Fresh Fruits (apples, oranges) Contain natural sugars for an energy boost, fiber for sustained energy release, and vital electrolytes like potassium and sodium that are lost through sweat. They also have a high water content to help with hydration.
Electrolyte Replenishment Snacks (electrolyte chews, gels) Specifically designed to replace salts and minerals lost through sweating. They can prevent dehydration and electrolyte imbalance, helping you maintain energy and avoid cramps or fatigue.

A special note about trail mix and energy bars: Go for a mixture that avoids chocolate or meltable items. While these can be safe if properly stored inside your vehicle in the cool air, if you put a couple of bars in your fanny pack and go for a short hike in 100+ degree heat, you may have a mess on your hands when trying to open the wrapper!

Carrying snacks that are nutrient-dense, lightweight, and non-perishable is crucial when exploring the desert. It's important to choose foods that provide both immediate energy and sustained nourishment, as well as those that support hydration and electrolyte balance. Combining these snacks with plenty of water intake will help ensure a safer and more enjoyable desert adventure.

Pack Your "Go Bag" For Desert Survival

A "go bag" for emergency preparedness tailored for desert survival should include items that address hydration, shelter, navigation, and emergency signaling, among others. Here are 15 essential items to pack:

  1. First Aid Kit: Including bandages, antiseptic wipes, blister protection, pain relievers, and any necessary personal medications.
  2. Multi-Tool or Swiss Army Knife: For repairs, first aid, and various survival needs.
  3. Paper Map and Compass to help support your handheld GPS Device: For navigation, especially if electronic devices fail.
  4. Flashlight or Headlamp with Extra Batteries: Essential for night-time visibility.
  5. Fire Starting Tools: Waterproof matches, lighter, or a fire starter, to signal for help or keep warm during cold desert nights.
  6. Whistle: To signal for help without using much energy.
  7. Mirror or Reflective Object: For signaling to search and rescue teams during daylight.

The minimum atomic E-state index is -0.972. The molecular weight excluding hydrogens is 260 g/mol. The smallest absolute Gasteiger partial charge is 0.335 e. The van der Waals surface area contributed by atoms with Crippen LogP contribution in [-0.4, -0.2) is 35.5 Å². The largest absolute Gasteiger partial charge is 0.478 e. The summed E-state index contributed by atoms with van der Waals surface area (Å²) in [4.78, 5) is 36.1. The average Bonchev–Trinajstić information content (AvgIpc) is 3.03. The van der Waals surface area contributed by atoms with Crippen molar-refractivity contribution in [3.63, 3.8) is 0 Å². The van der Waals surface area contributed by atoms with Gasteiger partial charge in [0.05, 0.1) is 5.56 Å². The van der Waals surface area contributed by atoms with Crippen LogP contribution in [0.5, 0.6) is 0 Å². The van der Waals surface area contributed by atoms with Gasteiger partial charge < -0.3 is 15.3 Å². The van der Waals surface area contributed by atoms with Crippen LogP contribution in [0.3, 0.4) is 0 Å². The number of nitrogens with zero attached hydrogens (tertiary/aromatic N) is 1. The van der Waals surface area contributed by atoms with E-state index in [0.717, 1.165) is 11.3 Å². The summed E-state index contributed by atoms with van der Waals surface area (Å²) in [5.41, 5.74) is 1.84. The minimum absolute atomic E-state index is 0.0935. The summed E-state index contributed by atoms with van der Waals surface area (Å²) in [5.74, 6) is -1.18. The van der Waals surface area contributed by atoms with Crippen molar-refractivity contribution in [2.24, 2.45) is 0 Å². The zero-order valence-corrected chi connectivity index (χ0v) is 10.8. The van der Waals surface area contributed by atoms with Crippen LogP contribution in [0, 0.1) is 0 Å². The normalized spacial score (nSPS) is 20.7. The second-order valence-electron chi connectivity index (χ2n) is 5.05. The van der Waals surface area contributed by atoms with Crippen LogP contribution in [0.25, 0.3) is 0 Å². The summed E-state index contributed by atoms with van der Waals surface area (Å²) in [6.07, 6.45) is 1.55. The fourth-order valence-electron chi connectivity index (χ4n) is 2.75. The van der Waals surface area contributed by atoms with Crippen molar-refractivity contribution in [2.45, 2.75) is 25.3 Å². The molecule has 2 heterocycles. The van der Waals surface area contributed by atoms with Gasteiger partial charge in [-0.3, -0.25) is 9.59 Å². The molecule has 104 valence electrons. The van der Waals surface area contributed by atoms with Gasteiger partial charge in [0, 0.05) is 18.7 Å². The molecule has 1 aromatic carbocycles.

8. Battery Backup (Power Bank): For keeping electronic devices like mobile phones and GPS units charged, which is crucial for navigation and emergency communication.
  9. Handgun (with appropriate licenses and safety training): For personal protection against wildlife threats and for emergency hunting, if legally permitted and deemed necessary.
  10. Nylon Rope: Versatile for building shelters, repairing gear, or even towing items. A lightweight yet strong rope can be invaluable in a variety of survival situations.
  11. Plastic Gloves: Useful for hygiene purposes, handling potentially hazardous materials, or medical situations to prevent contamination and infection. These can also be used when doing minor repairs that involve engine fluids so you can avoid getting your hands messy.
  12. Soap in Seconds (or similar no-rinse hand wash): For maintaining hygiene when water is scarce, reducing the risk of illness. Proper hand hygiene is crucial in survival situations to prevent diseases. You can find Soap In Seconds on Amazon and it is a fantastic product that I take on all of my road trips.
  13. Wet naps: Sometimes you just need to clean up a minor mess and you need to conserve water so these moist towelettes will be your friend.

Including these items in your "go bag" can significantly enhance your preparedness for facing emergency situations in the desert. Remember, the choice of items should be guided by the principle of preparedness for a wide range of scenarios while keeping the weight and size of the bag manageable. Always ensure that you are trained and legally compliant in the use of any self-defense items, and prioritize safety and ethical considerations in all survival situations.

If you do, you are sure to have a great time on your adventure exploring the desert.